Open Educational Resources: Introduction

Open Educational Resources (OER) are freely accessible, openly licensed academic materials.

What are Open Educational Resources?

Open Educational Resources (OER) are much more than just free books.  OER includes any educational resources that are freely available for students and educators to use, adapt, share, and reuse.  Examples of OER include learning content (lesson plans, assignments, textbooks, exams, videos) and tools for learning (software for creating videos and websites, course management systems, word processing programs, training materials).

Why use OER?

Save Money

  • Textbooks are prohibitively expensive for some students. Studies show that 60% of students have not bought a textbook because of cost and 23% of students routinely forgo purchasing a required textbook because of the cost.  Students also indicate that the expense of textbooks has caused them to take fewer courses or avoid a specific course.

Save Time

  • OER includes not just textbooks but also lesson plans, assignments, and activities. Instead of creating course content from scratch, instructors can take advantage of high-quality course materials developed by others.  Instructors can then devote more time to personalized lectures and one-on-one assistance for students.

Improve Access

  • Many students choose to rely on the library to view textbooks instead of purchasing a copy.  While the LRC does currently keep one copy of each required textbook on reserve, students' access to the reserve book is limited to hours that the library is open.  For students who do not live near campus, including online students, it may not be possible to visit the library.  And there are also times when another student in the class is already using the reserve copy, making it unavailable for their classmates.  In contrast, OER books are free and available for the student the use whenever and wherever they need it.  Students will always have access to them, both during the class as well as in the future.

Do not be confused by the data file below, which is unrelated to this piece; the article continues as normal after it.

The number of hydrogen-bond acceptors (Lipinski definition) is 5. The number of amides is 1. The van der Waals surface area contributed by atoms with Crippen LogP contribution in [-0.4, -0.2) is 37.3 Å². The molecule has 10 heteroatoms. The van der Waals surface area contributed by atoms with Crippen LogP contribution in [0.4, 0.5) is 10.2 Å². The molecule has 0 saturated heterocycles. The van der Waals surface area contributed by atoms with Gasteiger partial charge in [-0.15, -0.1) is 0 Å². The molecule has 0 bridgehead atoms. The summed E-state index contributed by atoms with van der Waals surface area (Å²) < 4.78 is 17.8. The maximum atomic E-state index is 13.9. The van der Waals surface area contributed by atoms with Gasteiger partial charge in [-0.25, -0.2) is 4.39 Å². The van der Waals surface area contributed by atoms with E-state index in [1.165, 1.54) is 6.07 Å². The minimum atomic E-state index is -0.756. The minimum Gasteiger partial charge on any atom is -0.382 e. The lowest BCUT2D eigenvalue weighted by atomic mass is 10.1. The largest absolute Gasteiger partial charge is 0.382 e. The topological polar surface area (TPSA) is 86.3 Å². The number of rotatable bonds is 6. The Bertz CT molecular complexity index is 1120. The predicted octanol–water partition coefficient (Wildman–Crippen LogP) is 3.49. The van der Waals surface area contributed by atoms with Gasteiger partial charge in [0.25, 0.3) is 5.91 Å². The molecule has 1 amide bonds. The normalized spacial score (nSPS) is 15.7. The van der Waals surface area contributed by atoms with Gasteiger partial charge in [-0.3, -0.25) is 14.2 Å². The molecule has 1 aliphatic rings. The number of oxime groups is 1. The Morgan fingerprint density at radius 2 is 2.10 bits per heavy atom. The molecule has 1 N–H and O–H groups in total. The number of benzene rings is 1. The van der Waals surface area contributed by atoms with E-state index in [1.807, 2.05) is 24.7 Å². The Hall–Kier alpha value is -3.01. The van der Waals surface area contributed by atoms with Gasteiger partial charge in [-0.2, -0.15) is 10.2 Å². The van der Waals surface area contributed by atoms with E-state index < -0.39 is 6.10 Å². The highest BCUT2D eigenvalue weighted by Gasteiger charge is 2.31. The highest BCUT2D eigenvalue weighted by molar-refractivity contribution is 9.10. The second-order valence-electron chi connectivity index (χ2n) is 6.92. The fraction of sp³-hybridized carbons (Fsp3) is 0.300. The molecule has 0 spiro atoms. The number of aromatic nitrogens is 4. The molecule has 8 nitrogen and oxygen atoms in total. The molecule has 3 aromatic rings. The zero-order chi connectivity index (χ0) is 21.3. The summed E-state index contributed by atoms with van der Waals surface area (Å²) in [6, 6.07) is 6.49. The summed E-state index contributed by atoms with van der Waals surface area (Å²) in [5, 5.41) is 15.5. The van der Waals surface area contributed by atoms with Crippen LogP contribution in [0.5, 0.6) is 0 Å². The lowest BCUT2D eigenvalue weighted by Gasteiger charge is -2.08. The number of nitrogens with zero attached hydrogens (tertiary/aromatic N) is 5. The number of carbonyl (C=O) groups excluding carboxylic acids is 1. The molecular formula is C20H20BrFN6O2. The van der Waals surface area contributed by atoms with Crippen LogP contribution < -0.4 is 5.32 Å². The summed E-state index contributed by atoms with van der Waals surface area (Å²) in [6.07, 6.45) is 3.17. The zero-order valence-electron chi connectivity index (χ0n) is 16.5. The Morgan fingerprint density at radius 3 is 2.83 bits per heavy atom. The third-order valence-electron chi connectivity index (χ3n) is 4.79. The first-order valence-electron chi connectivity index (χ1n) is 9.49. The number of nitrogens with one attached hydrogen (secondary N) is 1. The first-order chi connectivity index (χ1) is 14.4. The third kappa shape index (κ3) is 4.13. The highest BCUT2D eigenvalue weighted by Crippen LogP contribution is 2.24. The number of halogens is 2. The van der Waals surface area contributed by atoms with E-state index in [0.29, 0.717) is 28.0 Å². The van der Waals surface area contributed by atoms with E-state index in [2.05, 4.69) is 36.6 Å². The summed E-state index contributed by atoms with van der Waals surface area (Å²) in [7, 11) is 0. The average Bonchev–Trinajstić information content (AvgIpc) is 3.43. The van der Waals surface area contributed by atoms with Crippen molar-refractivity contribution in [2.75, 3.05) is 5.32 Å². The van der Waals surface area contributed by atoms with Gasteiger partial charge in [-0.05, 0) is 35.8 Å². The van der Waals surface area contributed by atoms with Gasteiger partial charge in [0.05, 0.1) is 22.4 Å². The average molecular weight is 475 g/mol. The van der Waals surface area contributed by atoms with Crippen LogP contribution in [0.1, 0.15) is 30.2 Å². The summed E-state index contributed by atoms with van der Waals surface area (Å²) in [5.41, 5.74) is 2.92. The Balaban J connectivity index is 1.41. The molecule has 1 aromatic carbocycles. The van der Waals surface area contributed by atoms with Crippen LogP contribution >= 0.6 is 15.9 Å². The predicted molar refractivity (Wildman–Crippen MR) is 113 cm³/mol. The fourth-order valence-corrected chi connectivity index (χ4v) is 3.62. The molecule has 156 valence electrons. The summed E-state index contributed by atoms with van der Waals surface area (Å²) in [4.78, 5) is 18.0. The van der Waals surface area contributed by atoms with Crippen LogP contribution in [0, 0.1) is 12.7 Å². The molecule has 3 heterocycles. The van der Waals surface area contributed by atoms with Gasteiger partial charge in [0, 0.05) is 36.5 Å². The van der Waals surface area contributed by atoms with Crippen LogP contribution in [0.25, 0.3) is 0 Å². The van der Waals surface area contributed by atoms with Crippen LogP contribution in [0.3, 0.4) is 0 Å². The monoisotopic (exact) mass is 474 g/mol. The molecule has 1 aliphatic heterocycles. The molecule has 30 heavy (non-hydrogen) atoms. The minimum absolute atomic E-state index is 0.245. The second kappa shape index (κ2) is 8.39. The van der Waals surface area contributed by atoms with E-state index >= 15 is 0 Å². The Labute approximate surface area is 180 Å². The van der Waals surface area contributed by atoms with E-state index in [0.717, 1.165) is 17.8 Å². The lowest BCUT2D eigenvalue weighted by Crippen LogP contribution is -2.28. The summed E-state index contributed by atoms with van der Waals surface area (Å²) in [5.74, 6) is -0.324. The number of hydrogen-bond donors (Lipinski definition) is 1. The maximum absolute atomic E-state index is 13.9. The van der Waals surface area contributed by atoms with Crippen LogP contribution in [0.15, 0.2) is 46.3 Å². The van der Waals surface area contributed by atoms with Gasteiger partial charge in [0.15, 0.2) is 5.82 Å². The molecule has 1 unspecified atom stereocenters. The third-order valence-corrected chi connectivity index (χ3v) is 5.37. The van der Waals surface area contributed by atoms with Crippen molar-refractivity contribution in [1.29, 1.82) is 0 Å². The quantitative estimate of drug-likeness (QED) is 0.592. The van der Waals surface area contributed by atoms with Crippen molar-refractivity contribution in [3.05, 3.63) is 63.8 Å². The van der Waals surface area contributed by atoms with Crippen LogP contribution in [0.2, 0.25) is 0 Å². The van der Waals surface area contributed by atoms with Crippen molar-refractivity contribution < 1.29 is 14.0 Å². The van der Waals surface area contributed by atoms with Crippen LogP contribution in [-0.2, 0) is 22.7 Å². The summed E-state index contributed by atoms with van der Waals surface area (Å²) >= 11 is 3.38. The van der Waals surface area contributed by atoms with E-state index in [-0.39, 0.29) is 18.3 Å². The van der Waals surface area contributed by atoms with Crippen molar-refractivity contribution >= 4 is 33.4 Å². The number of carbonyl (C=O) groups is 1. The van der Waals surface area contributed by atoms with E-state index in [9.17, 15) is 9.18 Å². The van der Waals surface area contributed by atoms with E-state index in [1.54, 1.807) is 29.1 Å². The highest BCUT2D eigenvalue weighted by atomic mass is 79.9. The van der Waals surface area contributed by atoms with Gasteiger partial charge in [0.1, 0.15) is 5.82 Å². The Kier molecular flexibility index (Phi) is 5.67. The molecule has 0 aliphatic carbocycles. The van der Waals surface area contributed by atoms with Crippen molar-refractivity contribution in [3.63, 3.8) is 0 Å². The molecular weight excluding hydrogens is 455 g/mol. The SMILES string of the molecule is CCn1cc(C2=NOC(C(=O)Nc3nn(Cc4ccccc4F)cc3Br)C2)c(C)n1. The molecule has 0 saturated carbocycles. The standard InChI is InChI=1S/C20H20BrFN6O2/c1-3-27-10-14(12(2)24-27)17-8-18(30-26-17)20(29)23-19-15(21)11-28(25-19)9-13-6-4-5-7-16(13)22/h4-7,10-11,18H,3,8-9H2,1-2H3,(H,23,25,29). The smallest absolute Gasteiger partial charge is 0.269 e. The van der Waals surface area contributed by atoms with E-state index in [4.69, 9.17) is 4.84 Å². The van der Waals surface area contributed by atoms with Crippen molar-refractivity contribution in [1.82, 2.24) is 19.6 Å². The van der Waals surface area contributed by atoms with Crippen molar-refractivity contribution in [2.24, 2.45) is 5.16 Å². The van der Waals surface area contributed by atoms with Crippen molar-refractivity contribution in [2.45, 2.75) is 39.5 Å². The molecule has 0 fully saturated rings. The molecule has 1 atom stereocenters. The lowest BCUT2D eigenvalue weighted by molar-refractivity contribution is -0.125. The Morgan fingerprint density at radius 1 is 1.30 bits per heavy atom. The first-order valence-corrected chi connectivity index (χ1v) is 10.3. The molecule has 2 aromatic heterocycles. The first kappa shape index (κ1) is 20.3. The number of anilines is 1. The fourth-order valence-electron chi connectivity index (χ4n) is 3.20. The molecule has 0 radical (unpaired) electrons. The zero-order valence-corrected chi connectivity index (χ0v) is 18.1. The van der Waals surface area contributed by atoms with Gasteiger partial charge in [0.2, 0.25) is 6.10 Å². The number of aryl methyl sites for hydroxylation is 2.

OER Myths

"You Get What You Pay For"

  • OER publishers work hard to ensure the quality of their resources.  Many open textbooks undergo rigorous editorial and peer-review process.  There are also many OER repositories, such as the Open Textbook Library, that allow faculty members to provide reviews of the material.

All OER is Digital

  • OER comes in a variety of formats. While most OER start out as digital, they can be used in a wide variety of formats, including being printed, read on a screen, or heard through text-to-speech technology.  In addition, many can be purchased as a physical book through print-on-demand services. 

‚ÄčOpen Just Means it's Free

  • An "open" resource is more than just one that is free. The designation of OER also means that the resource can be freely downloaded, edited, and shared. This means that the content can be customized to fit the instructor's or student's needs.